Prime Minister Abdullah al-Thinni of the Tobruk-based government that used to be widely referred to as the internationally recognized government before the Libyan Political Agreement (LPA) was signed has stressed it would not hand over power to the unity government until it obtains the confidence of the House of Representatives and that of the international community.”
He reiterated that his government will continue to exercise its “external and domestic functions with all necessary powers and capabilities” and blasted countries that sent government officials and diplomats to meet the unity government for trying to “impose a new reality aimed at undermining the sovereignty of the Libyan state” with actions “contrary to diplomatic norms and ethics.”
The Tobruk-based government had enjoyed international recognition when it was engaged in a power struggle with the Tripoli-based National Salvation Government which forced it out of the capital.
Meanwhile, a delegation from Tobruk led by Deputy Presidents of the House of Representatives (HoR,) Emhemed Shouaib and Ehmeed Homa, met with prime minister-designate of the unity government and head of the Presidency Council (PC) Fayez Serraj in Tripoli.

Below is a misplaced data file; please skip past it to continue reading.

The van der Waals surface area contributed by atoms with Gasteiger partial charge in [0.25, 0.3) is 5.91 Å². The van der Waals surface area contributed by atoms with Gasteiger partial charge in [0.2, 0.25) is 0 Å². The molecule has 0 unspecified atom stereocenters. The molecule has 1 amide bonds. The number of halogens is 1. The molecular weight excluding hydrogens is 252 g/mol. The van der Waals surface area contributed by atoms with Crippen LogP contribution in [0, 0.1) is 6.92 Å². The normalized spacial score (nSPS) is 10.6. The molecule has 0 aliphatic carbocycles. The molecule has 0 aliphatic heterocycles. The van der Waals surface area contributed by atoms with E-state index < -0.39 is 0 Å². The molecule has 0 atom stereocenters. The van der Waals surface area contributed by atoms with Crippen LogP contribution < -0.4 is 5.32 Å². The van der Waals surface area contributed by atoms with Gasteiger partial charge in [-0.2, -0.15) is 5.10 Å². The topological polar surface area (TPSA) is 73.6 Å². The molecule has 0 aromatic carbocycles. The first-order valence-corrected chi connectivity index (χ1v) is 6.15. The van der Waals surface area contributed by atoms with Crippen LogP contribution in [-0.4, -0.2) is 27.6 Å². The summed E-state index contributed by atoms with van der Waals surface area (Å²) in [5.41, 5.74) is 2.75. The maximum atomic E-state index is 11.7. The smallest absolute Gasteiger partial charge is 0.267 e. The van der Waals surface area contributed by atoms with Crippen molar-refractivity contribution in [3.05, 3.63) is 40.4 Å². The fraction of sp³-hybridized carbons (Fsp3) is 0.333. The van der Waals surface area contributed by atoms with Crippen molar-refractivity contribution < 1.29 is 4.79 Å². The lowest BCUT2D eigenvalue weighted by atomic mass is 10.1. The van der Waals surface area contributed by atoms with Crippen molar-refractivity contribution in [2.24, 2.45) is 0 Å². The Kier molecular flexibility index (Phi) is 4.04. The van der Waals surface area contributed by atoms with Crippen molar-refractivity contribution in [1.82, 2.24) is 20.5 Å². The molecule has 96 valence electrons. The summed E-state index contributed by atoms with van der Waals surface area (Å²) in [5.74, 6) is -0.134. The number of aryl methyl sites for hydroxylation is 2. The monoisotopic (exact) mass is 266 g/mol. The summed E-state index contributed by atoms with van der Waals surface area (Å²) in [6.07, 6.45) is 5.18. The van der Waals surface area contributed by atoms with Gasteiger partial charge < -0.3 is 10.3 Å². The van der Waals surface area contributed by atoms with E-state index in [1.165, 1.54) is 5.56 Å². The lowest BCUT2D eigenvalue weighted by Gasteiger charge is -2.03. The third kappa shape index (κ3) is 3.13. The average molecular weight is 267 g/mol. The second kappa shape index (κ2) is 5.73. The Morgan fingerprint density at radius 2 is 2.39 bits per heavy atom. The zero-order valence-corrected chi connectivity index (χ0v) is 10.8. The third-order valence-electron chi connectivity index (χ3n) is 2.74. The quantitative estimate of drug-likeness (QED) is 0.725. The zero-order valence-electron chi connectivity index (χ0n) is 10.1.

According to the PC, a new initiative was proposed by HoR members from southern Libya who were also part of the delegation with regards to the vote of confidence without going into details. It said the meeting was part of means to finding a “mechanism” to reach “a high level of national consensus” and “means of enabling the HoR in its role as the legislative authority” of the country. Observers think that the meeting showcases that the two institutions share at least a certain level of recognition for each other but formal recognition at the parliament could continue to be blocked.
The fate of Khalifa Haftar, General Commander of the Libyan National Army loyal to Tobruk, remains a major stumbling block in the approval of the LPA and the unity government. Haftar, one of the most influential people in the Tobruk-based government, has reportedly turned down a recent request by special envoy Kobler to meet him.
On Sunday, Serraj urged the UN to lift the arms embargo on Libya because, he said, “it doesn’t make sense that the international community supports our war against terrorism, and forbids us from arming ourselves.” The Libyan people were suffering and needed both arms and assets to battle the extremist Islamic state group, he said.